A recent article in a local newspaper told the story of a 17-year old Canadian soldier killed in action during the First World War and his name, Marc Edward Berton, was one I was familiar with. In 2016 I visited Marc’s grave in Ypres in conjunction with the Saanich Remembers WWI project.
The newspaper article highlights the efforts of Martijn Wouters from Belgium who has been regularly visiting Marc’s grave and was looking for help in locating the soldier’s family, now believed to be in the US. I had done some preliminary research in 2016 and decided to look further into Marc’s family history. I discovered they left Victoria for the United States in 1920 and after a bit more digging I located Marc’s niece who is now in corresponding with Martijn.
Marc was born in Pontoise, France on May 10, 1899 and emigrated to Canada with his parents and three sisters in 1906. The family initially settled in Alberta but were living in Nanaimo on Vancouver Island by 1911 and moved to Victoria in 1913 where Marc attended Victoria High School. In December 1914 he joined the 88th Victoria Fusiliers, five months shy of his 16th birthday, and in March 1915 he enlisted for overseas service, claiming he was born on May 10, 1896. However census records and the fact that he had an older sister born in November 1896 show this was not the case.
On enlisting for overseas service Marc was transferred to the 48th Battalion which sailed for England on July 1, 1915. Marc was transferred to the 10th Battalion on October 26, 1915, joining his new unit in the water-logged trenches south of Ypres on November 8. With the exception of two weeks spent recovering from influenza in January 1916 Marc remained with his unit throughout the wet and windy winter as they rotated between front-line trenches, support trenches and reserve camps.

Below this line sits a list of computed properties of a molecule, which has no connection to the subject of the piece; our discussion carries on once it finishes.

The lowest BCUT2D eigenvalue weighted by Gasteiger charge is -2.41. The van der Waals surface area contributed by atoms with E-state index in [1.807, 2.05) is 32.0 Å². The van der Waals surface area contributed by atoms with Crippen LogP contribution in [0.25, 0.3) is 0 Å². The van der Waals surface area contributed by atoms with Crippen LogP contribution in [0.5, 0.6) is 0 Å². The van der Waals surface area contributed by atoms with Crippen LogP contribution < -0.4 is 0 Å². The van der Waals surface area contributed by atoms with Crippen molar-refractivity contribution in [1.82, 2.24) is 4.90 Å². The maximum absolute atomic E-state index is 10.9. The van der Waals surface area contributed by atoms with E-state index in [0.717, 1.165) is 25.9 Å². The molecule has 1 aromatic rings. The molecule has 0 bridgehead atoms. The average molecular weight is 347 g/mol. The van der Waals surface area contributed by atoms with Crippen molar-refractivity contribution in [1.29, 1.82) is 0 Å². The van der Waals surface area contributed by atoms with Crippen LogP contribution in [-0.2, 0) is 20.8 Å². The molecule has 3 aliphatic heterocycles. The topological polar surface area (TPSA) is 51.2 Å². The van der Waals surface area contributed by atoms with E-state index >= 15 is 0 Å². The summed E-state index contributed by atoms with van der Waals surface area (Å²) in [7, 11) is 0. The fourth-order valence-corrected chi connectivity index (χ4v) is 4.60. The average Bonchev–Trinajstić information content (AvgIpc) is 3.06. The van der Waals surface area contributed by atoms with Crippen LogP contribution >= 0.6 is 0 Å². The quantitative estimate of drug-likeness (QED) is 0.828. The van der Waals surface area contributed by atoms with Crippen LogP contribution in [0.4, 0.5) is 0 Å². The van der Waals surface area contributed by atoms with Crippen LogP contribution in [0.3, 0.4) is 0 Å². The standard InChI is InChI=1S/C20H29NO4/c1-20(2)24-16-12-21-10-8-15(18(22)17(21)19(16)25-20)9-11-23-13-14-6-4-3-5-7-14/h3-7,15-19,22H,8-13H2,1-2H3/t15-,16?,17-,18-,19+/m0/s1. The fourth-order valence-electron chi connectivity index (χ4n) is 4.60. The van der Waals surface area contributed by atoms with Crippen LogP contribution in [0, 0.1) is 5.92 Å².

In early April 1916 the 10th Battalion relocated to trenches located near a railway line immediately west of Hill 60. Both the British and Germans were secretly preparing for major operations (the Germans would strike first on June 2, 1916) however the 10th Battalion’s War Diary shows that April and May were relatively quiet, characterized by persistent sniping and sporadic shelling. Nonetheless life in the trenches remained perilous and the diary’s “Remarks” column neatly documents the names of 18 men killed and 74 wounded during these two months. The entry for May 30, 1916 includes the note: “Killed 430702 M.E. Burton“.
At 9pm on May 30, 1916 the 10th Battalion was ordered to hand off their position, a series of trenches running from “The Dump” to “Trench 38”, to the 3rd Battalion and then relieve the 7th Battalion from “Trench 45” to “Leicester Square” (also known as “Square Wood” and “Fosse Wood”). Relief operations were particularly dangerous but it is not known whether Marc was killed during this move or at some point earlier in the day. He was buried a short distance away in Railway Dugouts Burial Ground (Transport Farm), the final resting place of three other soldiers from Victoria, BC.
Marc’s mother and three sisters, including two of whom were born in Victoria, left the city for the United States in 1920 and were joined by a fourth sister in 1921. Sadly, one Victoria-born sister was destined to lose both a brother and a son to war. My next article will remember Marc’s nephew, George Skakel, who died on another battlefield far from home half a century later.